Ryan Dahl at JSConf EU 2018.

Diplomatically, Griggs told me that Node.js will “take inspiration from” Deno on this and other issues. However, she said that the Node.js project “has had a history of discussions around security enforcement and limiting access to APIs from before Deno was announced.” She pointed to a couple of “experimental features” for security (example 1, example 2).

Also, Griggs isn’t convinced that Deno’s safety-first approach to access is right for Node.js. “For practical applications,” she said, “you’d quickly have to fall back to granting access to many APIs, so the net value versus complexity would be low.”

Although there is interest among the Node.js project team in experimenting with stronger security features, according to Griggs “there has not been a compelling case to adopt all of the same tradeoffs as Deno.”

As for Dahl’s criticism of npm as a closed ecosystem for modules, Griggs sees no reason for Node.js to change that.

“With respect to how modules are managed, the module ecosystem has been a big part of the success of Node.js. While there are ongoing discussions around the integration of clients — the registries which serve modules — the main focus has been on adding support for ES6 [the 6th edition of the JavaScript specification] modules, rather than changing how they are managed.”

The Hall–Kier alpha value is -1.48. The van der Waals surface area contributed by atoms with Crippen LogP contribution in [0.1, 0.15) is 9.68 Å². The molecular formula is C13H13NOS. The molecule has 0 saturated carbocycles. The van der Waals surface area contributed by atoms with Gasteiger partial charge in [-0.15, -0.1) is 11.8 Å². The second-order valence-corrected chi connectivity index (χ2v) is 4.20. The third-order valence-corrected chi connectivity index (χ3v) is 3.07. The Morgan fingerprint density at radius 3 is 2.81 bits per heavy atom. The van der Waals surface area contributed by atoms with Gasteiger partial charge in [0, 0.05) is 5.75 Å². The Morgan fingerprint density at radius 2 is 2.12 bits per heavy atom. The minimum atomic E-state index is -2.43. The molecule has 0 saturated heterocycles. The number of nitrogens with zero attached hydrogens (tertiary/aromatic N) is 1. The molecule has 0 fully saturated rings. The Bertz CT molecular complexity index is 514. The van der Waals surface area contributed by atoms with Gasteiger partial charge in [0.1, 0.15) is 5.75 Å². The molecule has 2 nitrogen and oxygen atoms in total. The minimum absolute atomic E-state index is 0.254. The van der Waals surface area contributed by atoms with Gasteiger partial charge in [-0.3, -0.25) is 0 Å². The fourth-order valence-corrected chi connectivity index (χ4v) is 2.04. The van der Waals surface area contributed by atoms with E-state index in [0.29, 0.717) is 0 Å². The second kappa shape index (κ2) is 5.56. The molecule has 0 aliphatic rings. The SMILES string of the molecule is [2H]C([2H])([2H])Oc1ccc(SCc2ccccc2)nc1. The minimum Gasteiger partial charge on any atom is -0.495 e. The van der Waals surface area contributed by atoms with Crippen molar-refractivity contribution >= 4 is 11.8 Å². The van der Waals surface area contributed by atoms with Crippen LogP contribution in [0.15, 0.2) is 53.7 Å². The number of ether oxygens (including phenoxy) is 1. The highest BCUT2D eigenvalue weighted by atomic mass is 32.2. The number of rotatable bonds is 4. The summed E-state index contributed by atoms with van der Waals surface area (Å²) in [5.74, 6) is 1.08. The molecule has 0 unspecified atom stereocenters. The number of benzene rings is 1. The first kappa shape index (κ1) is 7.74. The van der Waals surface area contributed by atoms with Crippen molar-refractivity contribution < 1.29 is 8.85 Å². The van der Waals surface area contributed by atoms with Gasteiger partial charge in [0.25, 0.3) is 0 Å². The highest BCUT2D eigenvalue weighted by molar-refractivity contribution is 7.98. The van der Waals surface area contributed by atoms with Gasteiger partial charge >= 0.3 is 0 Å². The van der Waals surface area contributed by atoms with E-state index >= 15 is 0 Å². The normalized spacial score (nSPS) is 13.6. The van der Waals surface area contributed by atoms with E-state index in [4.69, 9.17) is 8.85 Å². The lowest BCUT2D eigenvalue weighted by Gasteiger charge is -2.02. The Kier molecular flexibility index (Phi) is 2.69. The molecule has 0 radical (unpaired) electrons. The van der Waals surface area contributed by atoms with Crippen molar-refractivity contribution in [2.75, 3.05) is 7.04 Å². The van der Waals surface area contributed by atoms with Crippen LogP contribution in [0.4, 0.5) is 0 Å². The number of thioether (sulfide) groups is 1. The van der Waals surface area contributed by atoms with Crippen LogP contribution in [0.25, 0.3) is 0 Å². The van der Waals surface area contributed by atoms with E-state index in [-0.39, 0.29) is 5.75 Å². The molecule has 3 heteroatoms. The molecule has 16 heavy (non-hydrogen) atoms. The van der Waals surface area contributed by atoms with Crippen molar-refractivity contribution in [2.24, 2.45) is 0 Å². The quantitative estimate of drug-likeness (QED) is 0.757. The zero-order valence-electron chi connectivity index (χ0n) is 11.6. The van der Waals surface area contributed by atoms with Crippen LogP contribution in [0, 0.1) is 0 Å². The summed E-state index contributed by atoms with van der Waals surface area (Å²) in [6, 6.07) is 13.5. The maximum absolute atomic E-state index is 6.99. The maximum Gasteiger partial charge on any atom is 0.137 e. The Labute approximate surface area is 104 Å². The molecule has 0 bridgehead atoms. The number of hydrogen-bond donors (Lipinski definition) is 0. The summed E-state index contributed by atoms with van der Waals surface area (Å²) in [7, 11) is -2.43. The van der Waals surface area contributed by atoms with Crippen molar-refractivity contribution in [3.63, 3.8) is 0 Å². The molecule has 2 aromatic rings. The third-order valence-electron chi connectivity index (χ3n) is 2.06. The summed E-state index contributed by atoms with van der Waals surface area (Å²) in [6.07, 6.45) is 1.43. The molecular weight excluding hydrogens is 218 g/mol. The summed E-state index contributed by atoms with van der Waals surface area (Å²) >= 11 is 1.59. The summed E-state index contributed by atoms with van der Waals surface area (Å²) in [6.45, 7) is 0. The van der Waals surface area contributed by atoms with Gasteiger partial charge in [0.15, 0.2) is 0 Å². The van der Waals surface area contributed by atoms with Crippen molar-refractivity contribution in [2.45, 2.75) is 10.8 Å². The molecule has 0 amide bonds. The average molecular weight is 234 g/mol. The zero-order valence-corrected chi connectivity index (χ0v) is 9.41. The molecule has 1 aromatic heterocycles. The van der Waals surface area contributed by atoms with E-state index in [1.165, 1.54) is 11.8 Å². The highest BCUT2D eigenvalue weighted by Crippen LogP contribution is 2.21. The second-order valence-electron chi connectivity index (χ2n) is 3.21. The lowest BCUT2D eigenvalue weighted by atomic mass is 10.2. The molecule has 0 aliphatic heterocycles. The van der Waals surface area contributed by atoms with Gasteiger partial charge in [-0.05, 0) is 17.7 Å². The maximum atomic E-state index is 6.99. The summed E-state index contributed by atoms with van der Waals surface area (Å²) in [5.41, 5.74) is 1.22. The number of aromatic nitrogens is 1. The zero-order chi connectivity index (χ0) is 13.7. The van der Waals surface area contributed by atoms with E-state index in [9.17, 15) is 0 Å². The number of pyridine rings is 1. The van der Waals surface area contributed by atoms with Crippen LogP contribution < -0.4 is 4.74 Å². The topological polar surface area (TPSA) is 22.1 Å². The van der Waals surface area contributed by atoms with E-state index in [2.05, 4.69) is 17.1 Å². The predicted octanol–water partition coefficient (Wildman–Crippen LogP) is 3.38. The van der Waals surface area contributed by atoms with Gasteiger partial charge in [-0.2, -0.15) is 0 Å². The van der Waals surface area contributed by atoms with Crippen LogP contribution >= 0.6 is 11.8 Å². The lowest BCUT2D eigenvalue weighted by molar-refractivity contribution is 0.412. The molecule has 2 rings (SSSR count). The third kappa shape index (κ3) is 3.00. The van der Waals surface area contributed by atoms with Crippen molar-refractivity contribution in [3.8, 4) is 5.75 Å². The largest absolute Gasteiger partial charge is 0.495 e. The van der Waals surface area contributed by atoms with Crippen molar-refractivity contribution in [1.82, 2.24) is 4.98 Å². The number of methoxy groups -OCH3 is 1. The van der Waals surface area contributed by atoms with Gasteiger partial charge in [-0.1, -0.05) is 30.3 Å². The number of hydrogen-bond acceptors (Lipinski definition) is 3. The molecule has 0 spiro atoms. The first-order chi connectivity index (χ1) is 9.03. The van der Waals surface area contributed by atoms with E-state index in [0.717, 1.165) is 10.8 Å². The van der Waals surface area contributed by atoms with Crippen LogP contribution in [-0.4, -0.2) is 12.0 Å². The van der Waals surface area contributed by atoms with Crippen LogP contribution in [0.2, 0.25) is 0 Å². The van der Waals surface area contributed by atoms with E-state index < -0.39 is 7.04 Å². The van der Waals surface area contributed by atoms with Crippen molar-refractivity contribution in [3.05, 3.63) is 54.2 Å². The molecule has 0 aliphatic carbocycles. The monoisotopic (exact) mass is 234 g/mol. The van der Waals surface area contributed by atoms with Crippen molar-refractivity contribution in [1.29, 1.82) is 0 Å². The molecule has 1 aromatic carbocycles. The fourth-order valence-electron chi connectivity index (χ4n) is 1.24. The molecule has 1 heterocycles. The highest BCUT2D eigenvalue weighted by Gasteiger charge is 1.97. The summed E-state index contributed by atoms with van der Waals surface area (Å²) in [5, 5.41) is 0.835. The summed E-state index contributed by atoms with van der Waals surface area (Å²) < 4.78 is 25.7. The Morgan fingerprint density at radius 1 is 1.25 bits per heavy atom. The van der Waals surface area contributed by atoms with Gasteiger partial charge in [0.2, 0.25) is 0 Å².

Rather than using npm, Deno has opted to use modules referenced as URLs or file paths.

Server-Side JavaScript Still Going Strong

With the current popularity of JavaScript frameworks like Next.js and Gatsby, together with the rise of Jamstack and its static site generation approach, I asked Griggs if that has impacted the use cases for server-side JavaScript?

“There may be a reduction in the use of things like templating engines for server-side rendering,” she said, “but Node.js is still used heavily to build the microservices that back the static pages that may be deployed using approaches like Jamstack. Node.js also continues to be heavily used in the tools that make up the development pipelines for client-side JavaScript.”

The Futures of Node.js and Deno

So what’s next for Node.js? In the announcement post about version 15, Griggs wrote that after celebrating the tenth anniversary of Node.js last year, “the project has kicked off the Next 10 Years of Node.js effort. ”

I asked Griggs what kinds of initiatives the project members are looking to implement over the next decade?

“So far we’ve defined our priorities as developer experience, stability, operational qualities, Node.js maintainer experience, and up-to-date technology and APIs,” she replied.

These are currently outlined in a GitHub document entitled Values and Priorities. Security is mentioned once, as a sub-category of “Operational Qualities,” and states simply: “Addressing security vulnerabilities in a responsible manner.”

It doesn’t seem like a high-bar goal for the next decade, especially compared to Deno’s more ambitious goal of trying to avoid vulnerabilities in the first place.

But since Node.js is a stable and relatively long-running project, and caters to some very large enterprise software vendors (like Grigg’s employer, Red Hat), you can’t blame the maintainers for being conservative. Although it does leave an opening for others to think bigger and bolder about the future of server-side JavaScript — which is exactly what Dahl and his Deno project are doing.

Red Hat is a sponsor of The New Stack.

Feature image via Pixabay.